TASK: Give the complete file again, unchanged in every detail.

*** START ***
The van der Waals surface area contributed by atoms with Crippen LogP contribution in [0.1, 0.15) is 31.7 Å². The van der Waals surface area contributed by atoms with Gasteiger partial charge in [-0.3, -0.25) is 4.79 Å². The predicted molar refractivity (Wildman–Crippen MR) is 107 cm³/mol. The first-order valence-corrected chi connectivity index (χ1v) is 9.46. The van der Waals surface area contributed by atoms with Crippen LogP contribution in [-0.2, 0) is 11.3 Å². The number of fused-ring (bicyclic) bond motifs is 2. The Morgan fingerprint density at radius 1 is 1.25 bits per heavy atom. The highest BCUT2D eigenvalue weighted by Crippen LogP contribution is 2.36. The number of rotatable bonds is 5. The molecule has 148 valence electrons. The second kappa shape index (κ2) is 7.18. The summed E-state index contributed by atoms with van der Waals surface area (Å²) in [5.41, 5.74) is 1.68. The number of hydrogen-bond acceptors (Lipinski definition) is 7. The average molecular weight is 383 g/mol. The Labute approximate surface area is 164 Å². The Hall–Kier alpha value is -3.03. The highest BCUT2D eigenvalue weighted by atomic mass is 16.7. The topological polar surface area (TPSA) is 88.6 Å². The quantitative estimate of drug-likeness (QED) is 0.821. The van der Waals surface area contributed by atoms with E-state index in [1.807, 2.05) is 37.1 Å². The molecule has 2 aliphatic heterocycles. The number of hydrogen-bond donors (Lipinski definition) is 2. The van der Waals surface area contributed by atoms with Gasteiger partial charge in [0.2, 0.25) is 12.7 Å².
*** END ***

The van der Waals surface area contributed by atoms with Crippen LogP contribution in [0.1, 0.15) is 31.7 Å². The van der Waals surface area contributed by atoms with Gasteiger partial charge in [-0.3, -0.25) is 4.79 Å². The predicted molar refractivity (Wildman–Crippen MR) is 107 cm³/mol. The first-order valence-corrected chi connectivity index (χ1v) is 9.46. The van der Waals surface area contributed by atoms with Crippen LogP contribution in [-0.2, 0) is 11.3 Å². The number of fused-ring (bicyclic) bond motifs is 2. The Morgan fingerprint density at radius 1 is 1.25 bits per heavy atom. The highest BCUT2D eigenvalue weighted by Crippen LogP contribution is 2.36. The number of rotatable bonds is 5. The molecule has 148 valence electrons. The second kappa shape index (κ2) is 7.18. The summed E-state index contributed by atoms with van der Waals surface area (Å²) in [5.41, 5.74) is 1.68. The number of hydrogen-bond acceptors (Lipinski definition) is 7. The average molecular weight is 383 g/mol. The Labute approximate surface area is 164 Å². The Hall–Kier alpha value is -3.03. The highest BCUT2D eigenvalue weighted by atomic mass is 16.7. The topological polar surface area (TPSA) is 88.6 Å². The quantitative estimate of drug-likeness (QED) is 0.821. The van der Waals surface area contributed by atoms with E-state index in [1.807, 2.05) is 37.1 Å². The molecule has 2 aliphatic heterocycles. The number of hydrogen-bond donors (Lipinski definition) is 2. The van der Waals surface area contributed by atoms with Gasteiger partial charge in [0.2, 0.25) is 12.7 Å².